That prompted an activist investor group to try unsuccessfully to rein in Kotick’s pay package and unseat the board member who directs compensation discussions. The investors’ argument was that Activision Blizzard’s shareholders would be best served by durable reforms to the company’s culture and leadership. Were they right? Through one lens, the Microsoft deal proves them wrong, because shareholders are making out great in light of where the stock was trading last week. (Even before the deal closes, ATVI shares were up around 30 percent on Tuesday morning, racing toward the eventual $95 per share that Microsoft has agreed to pay.) But through another lens, Activision Blizzard shareholders might’ve been better off if the company simply never faced widespread and credible claims of worker mistreatment and continued to grow on its own terms. It’s not like the gaming industry isn’t booming. As Microsoft put it in announcing the deal, the $200 billion-plus industry is “the largest and fastest-growing form of entertainment.” The reasons Microsoft paid this much could have just as easily been reasons for Activision Blizzard to be a rocket ship on its own, had its leadership done a better job all along.
And what of the workers who just wanted the company to be better, not for the sake of shareholders but because treating people poorly is a bad thing to do? It’s impossible to know how a Kotick-led Activision Blizzard under the Microsoft umbrella will be different from the current iteration of the company. Being a huge, publicly traded firm as a standalone didn’t prevent Activision Blizzard from behaving like it did the first time around. Maybe that’ll change as part of one of the most valuable public companies on the planet. Maybe it won’t. And maybe Kotick will leave not long after the deal closes, but there is no current indication of that.
The deal’s impact on the rest of us, as people who play video games, is also uncertain and probably mixed. Along with at least 25 million other people, I have agreed to pay Microsoft between $9.99 and $14.99 per month for a subscription to Xbox or PC Game Pass, which affords me access to hundreds of games, most of which I don’t actually play because I lack both the time and the storage space on my Xbox Series S console. Activision Blizzard produces a handful of the most popular games in the world, including the World of Warcraft and Call of Duty franchises and Candy Crush. Many of its games are likely coming to Microsoft’s subscription offerings, which would make the services more valuable to a ton of gamers even with a modest price hike. It would be great to never have to pay for Call of Duty again, so I could fire virtual grenades at 14-year-olds on the internet and easily move to another game once I get tired of being killed.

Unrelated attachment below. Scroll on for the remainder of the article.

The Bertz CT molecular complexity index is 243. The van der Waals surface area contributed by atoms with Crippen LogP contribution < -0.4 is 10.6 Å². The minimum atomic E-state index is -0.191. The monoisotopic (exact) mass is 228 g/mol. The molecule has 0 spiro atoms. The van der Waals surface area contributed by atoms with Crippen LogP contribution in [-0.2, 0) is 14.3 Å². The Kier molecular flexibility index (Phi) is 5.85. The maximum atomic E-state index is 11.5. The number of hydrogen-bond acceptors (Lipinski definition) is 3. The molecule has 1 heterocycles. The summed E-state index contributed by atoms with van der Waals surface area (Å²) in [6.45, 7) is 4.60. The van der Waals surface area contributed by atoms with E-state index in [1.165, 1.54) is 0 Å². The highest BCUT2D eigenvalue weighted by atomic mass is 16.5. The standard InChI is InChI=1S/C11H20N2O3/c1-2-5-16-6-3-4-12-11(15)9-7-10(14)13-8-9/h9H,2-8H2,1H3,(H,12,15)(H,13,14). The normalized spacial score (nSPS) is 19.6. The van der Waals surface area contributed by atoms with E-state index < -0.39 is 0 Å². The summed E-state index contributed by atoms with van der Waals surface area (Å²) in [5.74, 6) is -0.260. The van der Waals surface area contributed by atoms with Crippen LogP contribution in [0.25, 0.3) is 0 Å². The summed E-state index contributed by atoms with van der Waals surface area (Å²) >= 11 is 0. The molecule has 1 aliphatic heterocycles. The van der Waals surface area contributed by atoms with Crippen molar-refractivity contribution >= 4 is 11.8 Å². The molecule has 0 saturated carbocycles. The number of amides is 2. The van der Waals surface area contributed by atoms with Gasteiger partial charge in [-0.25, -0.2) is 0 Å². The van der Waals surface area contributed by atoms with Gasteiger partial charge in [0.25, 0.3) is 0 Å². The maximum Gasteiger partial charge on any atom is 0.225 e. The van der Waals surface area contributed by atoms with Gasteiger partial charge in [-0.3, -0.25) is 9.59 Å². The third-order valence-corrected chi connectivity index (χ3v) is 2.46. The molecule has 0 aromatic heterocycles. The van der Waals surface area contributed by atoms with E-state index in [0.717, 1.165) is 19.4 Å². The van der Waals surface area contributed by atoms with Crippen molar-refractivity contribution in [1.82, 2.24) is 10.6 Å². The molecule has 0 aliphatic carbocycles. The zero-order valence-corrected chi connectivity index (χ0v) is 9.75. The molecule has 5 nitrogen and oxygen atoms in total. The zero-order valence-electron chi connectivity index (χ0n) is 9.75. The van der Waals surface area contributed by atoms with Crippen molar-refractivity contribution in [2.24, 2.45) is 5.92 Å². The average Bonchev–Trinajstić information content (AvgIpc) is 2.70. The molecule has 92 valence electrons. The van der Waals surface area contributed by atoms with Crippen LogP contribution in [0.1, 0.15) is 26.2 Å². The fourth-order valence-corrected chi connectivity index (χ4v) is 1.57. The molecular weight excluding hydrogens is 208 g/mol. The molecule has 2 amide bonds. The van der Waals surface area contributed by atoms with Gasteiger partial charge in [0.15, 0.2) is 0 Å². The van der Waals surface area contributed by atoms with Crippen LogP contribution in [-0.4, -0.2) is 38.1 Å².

On another hand, the top of the gaming industry has been consolidating for a long time. Microsoft already owned 23 gaming studios after closing a deal for another big studio collective, Bethesda Softworks, in 2021. Activision Blizzard was the product of a merger itself. It is similarly not hard to envision a further lack of competition resulting in less varied and less interesting games for players, echoing what Martin Scorcese and many others have criticized about a superhero franchise-dominated cinematic landscape. It is also possible that regulators will complicate the deal; Microsoft is not a giant in social media and doesn’t make a lot of news for trying to crush unions in warehouses, so it gets less public scrutiny than some of its peers. But it is a hugely powerful company on its own terms, and that might raise governmental eyebrows.
Like almost everything about this deal, it will take time to see where the chips fall. In some way or another, lots of people will feel long-run consequences from the marriage between Microsoft and Activision Blizzard. No matter what they are, Bobby Kotick will be even more wildly rich.